By Jef With One F
By Rocks Off
By Chris Lane
By Angelica Leicht
By Corey Deiterman
By Angelica Leicht
By Corey Deiterman
The members of Barandúa come from Mexico, Spain, Ecuador and Argentina, and it shows on their pan-Latin fusion album. Though they call themselves "Latin folk pop/flamenco," that description is both inaccurate and incomplete. On the one hand, they are much more than some watered-down local answer to the Gipsy Kings, as bossa nova, salsa, bolero and zamba argentina also come in for the Barandúa treatment. On the other hand, the album is far too cosmopolitan-sounding to comfortably fit under the word "folk."
The band is led by brother and sister Carlos and Maria Francisca Gonzalez Rimbau. The guitarists are the children of two famous Spanish musicians: the soprano Maria Rimbau and opera and zarzuela composer Carlos Arjita. (Carlos's son, Carlos Gonzalez Blum, guests on the album on flamenco guitar.) Luis Montes de Oca, of Mexico, plays the zampona (Andean pan pipes), and the quintilingual Patti Gras handles the lead singing (in Spanish, Portuguese and un poquito de English) while pounding out the beats on a variety of South American contraptions that boom, rattle and hiss.
The instrumentation on these 13 original tunes may be folksy, but the overall vibe is not. Neither is it very American, North or South. Instead, the album reminds one of Spain -- of the Rioja-soaked marcha (nightlife) of Madrid or Seville rather than that of Bogotá or Houston. At times, the effects are jarring. Playing pan pipes on a flamenco tune is the Latin equivalent of bagpipes in the blues, and though it carries off that particular piece of fusion pretty well, Barandúa could benefit by narrowing its scope a touch. Sometimes it seems like it's trying too hard to break down borders -- as when an overzealous Latin fusion chef serves up, say, plantain fajitas slathered in coconut habañero salsa. While it's never boring, it's not always tasty.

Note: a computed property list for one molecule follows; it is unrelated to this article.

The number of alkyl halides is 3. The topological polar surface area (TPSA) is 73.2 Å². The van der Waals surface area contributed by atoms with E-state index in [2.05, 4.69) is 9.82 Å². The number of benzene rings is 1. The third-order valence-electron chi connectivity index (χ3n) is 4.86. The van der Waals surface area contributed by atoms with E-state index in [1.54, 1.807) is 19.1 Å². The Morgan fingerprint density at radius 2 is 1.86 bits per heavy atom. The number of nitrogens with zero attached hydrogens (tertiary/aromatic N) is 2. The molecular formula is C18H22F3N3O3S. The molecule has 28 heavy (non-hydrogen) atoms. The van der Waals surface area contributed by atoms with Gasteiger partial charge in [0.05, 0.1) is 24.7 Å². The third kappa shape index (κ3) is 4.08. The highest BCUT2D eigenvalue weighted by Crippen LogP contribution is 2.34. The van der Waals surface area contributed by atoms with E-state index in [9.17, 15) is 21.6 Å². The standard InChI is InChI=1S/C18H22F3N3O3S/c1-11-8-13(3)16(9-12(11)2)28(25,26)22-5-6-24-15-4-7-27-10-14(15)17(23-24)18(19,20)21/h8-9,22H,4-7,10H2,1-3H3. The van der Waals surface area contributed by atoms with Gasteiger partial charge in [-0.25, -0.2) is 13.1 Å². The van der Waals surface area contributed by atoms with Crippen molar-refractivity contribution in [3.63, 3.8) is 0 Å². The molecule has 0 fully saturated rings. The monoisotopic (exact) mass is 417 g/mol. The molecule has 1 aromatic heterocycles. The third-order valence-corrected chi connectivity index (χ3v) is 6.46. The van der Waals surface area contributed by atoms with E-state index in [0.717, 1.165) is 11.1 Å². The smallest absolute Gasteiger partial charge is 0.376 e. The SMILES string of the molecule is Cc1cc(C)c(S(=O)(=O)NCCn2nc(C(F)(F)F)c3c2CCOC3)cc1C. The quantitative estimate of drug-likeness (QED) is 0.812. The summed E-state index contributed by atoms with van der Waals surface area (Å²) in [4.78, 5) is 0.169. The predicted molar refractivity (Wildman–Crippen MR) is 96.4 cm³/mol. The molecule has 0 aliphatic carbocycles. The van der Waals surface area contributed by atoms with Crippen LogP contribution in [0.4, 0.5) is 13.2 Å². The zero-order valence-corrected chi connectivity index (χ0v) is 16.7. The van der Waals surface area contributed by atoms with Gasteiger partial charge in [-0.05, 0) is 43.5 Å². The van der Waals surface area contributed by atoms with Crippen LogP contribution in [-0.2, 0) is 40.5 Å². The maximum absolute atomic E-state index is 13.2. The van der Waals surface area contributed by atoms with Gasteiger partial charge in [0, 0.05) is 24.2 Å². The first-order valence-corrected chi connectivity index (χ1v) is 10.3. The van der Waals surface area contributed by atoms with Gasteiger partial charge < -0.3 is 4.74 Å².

Sister Morales's Para Gloria is far more traditional and localized. This disc could come from only one place: the Tex-Mex borderlands. Since relocating to San Antonio a couple of years ago, the former local girls have obviously been simmering in the caldo of the Alamo City's culture, and this disc is the aural equivalent of a meal in that city's mercado -- not entirely authentic, but comforting, delicious and none too challenging.
All of the material here is Mexican, save for "Algo Tonto." And yes, it's the same "Something Stupid" made famous by the Sinatras. Here, a knowledge of Spanish is a curse. It's better to not understand those lyrics -- some of the cheesiest known to man.
Eleven backing musicians -- playing guitar, guitarron, accordion, violin, trumpet, vihuela and percussion -- drop in on the Morales ladies' first all-Spanish-language album. Dedicated to their mother, it features 11 of her favorite songs -- mostly traditionals and standards from the middle of the last century. It's not hard to guess where the sisters got the idea. In 1987, fellow Tucson native Linda Ronstadt did much the same thing with her Canciones de Mi Padre.
While they share similar guiding spirits, this album feels less like that one than it does Los Lobos' La Pistola y el Corazon, though it lacks that album's fiery instrumental brilliance. Not every band can have a David Hidalgo
Still, Lisa and Roberta's swelling, gorgeously lush blood harmonies -- check out "Gugurrugugú Paloma" and "La Media Vuelta" for cases in point -- almost make up for that. And songs like the Jalisco-style mariachi tune "El Jilguerillo" ("The Goldfinch") could make the dead dance.
Bottom line: If you're a fan of Café Red Onion, go for the Barandúa. If Ninfa's or Irma's is more your speed, Para Gloria is the ticket.